Semiotic analysis of an image of your choice

Categories: ChoiceSemiotics


The main focus of the text is the broken pot with one half of the handle in the foreground, the wood violently snapped and the metal bracket inside the handle twisted and broken. Because of its placement in the text it is clear to see in detail the violence of the handle breaking, signifying the quality of the soup (see above).

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If this handle were to appear in the background what is signified would be ambiguous. The viewer must decode all these elements in order to understand what is signified by the advert.

Signs: The sign is the relationship between:  “A ‘signifier’- the form which the sign takes; andThe ‘signified’- the concept it represents”. (Saussure: 1983) The sign is the result of these two elements accessed together. There are signs that have to be interpreted within this advert for it to be understood in the context it is meant. In order for the viewer to understand this image they would first have to be aware of the following facts:  Understanding what soup is.

  How it is typically prepared.  What soup preparation typically consists of.  What it would take to break the handle of the pot. Without this prior knowledge the advert would make no sense, the ‘joke’ would be lost.

It is assumed that, in general most viewers ‘are’ aware and will therefore understand the signs though they may be unspecified or invisible. Within this advert, as part of the sign interpretation, the signifier is the physical form of the broken pot, the signified being the quality of the soup (see above). With these two elements together the sign is of a quality product though the sign itself may not be based in reality. The viewer interprets these elements and mentally constructs what is signified by the advert. Representation of Reality-The strengths and weaknesses of semiotic analysis:

Many believe that semiotic analysis is a way of understanding reality, that analysis is a way of commenting on society and its value structure. It seems however that there is no definitive answer as to how effective this type of analysis is. As society and its values are constantly changing analysis of e. g. a magazine advert today may have no substance when assessed 50 years from now. Also as there is no set criterion to follow so it is open to the individual’s interpretation using their own social values as the building blocks for their findings. According to Daniel Chandler (2002):

“In practise, semiotic analysis invariably consists of individual readings… few semioticians seem to feel much need to provide empirical evidence for particular interpretations, and much analysis is impressionistic”. However, there are some valid points to be made about the positive side of semiotic analysis: (David Mick: 1986) “No discipline concerns itself with representation as strictly as semiotics does”. David Sless also states that to bring all the elements of language and history etc. together, a person with a semiotic point of view is needed to “survey our world” (Sless: 1986).

In conclusion, it is widely felt that semiotic analysis is not an exact science but it is ‘the best we have’. It is a way of making common sense of our own reality and a way of recording the way things have changed in society: (Schroeder: 1998) “… there is nothing natural about our values; they are social constructs that not only vary enormously in the course of time but differ radically from culture to culture”. Conclusion: This advertisement signifies big, chunky soup that in reality would not break the handle of a cooking pot; this is just reinforced in the advert as it is assumed that in this case it has.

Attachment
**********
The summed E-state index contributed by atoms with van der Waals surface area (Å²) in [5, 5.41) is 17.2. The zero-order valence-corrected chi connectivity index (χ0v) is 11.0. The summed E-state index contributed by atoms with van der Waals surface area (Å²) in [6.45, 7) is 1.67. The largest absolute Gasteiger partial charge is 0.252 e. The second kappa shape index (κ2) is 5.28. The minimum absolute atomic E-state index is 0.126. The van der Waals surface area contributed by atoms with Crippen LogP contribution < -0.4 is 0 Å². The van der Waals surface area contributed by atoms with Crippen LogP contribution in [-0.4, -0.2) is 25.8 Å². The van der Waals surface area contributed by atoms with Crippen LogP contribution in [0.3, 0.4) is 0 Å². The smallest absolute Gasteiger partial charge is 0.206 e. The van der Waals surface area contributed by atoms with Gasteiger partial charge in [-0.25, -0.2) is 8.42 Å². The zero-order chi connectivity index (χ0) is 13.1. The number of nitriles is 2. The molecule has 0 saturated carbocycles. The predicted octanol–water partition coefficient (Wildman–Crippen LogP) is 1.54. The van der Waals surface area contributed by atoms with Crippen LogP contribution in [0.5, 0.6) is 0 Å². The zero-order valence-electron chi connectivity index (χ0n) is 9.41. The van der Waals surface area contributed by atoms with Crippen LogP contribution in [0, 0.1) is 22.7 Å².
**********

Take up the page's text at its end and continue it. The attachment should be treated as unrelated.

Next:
Consumers are aware that the sign is exaggerated in this case; however the mental concept remains clear. Other adverts for this product have revolved around a similar principle, one in particular denoted the back of a lorry, empty apart from a can of ‘Big Soup’ signifying the same element s again and using the same codes, a whole lorry is not needed to transport one can of soup. This advert seems to be aimed at both men and women, it was collected from a men’s ‘motoring’ magazine, however sociological ideals dictate that women would undoubtedly be interested also.

The advert is affective, humorous which make it memorable, conveys its message without become complicated or even offering a gender identity. The only comment it makes regarding society is that soup has little or no gender identity and consumers are hungry so they need ‘Heinz Big Soup’ providing they have a cooking pot that is up to the job of preparing it.

References:  Mick, David Glen (1986): ‘Consumer Research and Semiotics: Exploring the Morphology of Signs, Symbols and Significance’, Journal of Consumer Research. Saussure, Ferdinand de ([1916] 1983): Course in General Linguistics (Trans. Roy Harris). London: Duckworth Schroeder, Jonathan E (1998): ‘Consuming Representation: A Visual Approach to Consumer Research’. In Stern op.  Sless, David (1986): In Search of Semiotics. London: Croom Helm. Bibliography: (as above) Stevenson, N. (2002) Understanding Media Cultures. 2nd ed. Sage. Web sites:  Chandler, Daniel. (1995) Semiotics for Beginners: http://www. aber. ac. uk/media/Documents/S4B/semiotic. html.

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